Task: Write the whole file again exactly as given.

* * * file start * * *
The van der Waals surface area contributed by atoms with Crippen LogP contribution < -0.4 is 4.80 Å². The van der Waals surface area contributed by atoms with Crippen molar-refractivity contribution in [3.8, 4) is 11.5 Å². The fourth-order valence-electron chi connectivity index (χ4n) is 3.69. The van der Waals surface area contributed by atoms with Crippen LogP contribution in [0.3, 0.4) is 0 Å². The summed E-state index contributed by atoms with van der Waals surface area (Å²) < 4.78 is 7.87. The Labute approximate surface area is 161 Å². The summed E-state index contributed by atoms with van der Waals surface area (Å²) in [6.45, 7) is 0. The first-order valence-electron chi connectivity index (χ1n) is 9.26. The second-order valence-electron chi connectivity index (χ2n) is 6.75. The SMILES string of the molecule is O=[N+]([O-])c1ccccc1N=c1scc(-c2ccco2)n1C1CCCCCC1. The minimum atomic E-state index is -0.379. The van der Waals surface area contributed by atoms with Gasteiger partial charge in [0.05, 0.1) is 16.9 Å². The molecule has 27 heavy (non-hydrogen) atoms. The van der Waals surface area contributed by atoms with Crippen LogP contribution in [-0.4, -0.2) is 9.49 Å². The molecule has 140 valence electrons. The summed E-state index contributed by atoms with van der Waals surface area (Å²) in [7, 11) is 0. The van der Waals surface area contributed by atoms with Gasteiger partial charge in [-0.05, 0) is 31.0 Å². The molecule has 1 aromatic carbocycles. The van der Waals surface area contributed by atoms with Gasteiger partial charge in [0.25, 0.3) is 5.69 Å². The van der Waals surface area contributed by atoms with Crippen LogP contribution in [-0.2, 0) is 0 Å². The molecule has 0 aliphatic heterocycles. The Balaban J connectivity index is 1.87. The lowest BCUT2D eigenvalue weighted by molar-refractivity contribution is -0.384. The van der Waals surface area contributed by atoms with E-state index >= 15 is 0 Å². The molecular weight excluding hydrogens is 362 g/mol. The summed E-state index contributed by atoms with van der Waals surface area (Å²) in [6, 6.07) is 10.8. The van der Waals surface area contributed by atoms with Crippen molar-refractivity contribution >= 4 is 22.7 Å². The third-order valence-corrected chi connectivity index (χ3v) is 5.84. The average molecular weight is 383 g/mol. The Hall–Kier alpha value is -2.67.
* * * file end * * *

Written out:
The van der Waals surface area contributed by atoms with Crippen LogP contribution < -0.4 is 4.80 Å². The van der Waals surface area contributed by atoms with Crippen molar-refractivity contribution in [3.8, 4) is 11.5 Å². The fourth-order valence-electron chi connectivity index (χ4n) is 3.69. The van der Waals surface area contributed by atoms with Crippen LogP contribution in [0.3, 0.4) is 0 Å². The summed E-state index contributed by atoms with van der Waals surface area (Å²) < 4.78 is 7.87. The Labute approximate surface area is 161 Å². The summed E-state index contributed by atoms with van der Waals surface area (Å²) in [6.45, 7) is 0. The first-order valence-electron chi connectivity index (χ1n) is 9.26. The second-order valence-electron chi connectivity index (χ2n) is 6.75. The SMILES string of the molecule is O=[N+]([O-])c1ccccc1N=c1scc(-c2ccco2)n1C1CCCCCC1. The minimum atomic E-state index is -0.379. The van der Waals surface area contributed by atoms with Gasteiger partial charge in [0.05, 0.1) is 16.9 Å². The molecule has 27 heavy (non-hydrogen) atoms. The van der Waals surface area contributed by atoms with Crippen LogP contribution in [-0.4, -0.2) is 9.49 Å². The molecule has 140 valence electrons. The summed E-state index contributed by atoms with van der Waals surface area (Å²) in [7, 11) is 0. The van der Waals surface area contributed by atoms with Gasteiger partial charge in [-0.05, 0) is 31.0 Å². The molecule has 1 aromatic carbocycles. The van der Waals surface area contributed by atoms with Gasteiger partial charge in [0.25, 0.3) is 5.69 Å². The van der Waals surface area contributed by atoms with Crippen LogP contribution in [-0.2, 0) is 0 Å². The molecule has 0 aliphatic heterocycles. The Balaban J connectivity index is 1.87. The lowest BCUT2D eigenvalue weighted by molar-refractivity contribution is -0.384. The van der Waals surface area contributed by atoms with E-state index >= 15 is 0 Å². The molecular weight excluding hydrogens is 362 g/mol. The summed E-state index contributed by atoms with van der Waals surface area (Å²) in [6, 6.07) is 10.8. The van der Waals surface area contributed by atoms with Crippen molar-refractivity contribution >= 4 is 22.7 Å². The third-order valence-corrected chi connectivity index (χ3v) is 5.84. The average molecular weight is 383 g/mol. The Hall–Kier alpha value is -2.67.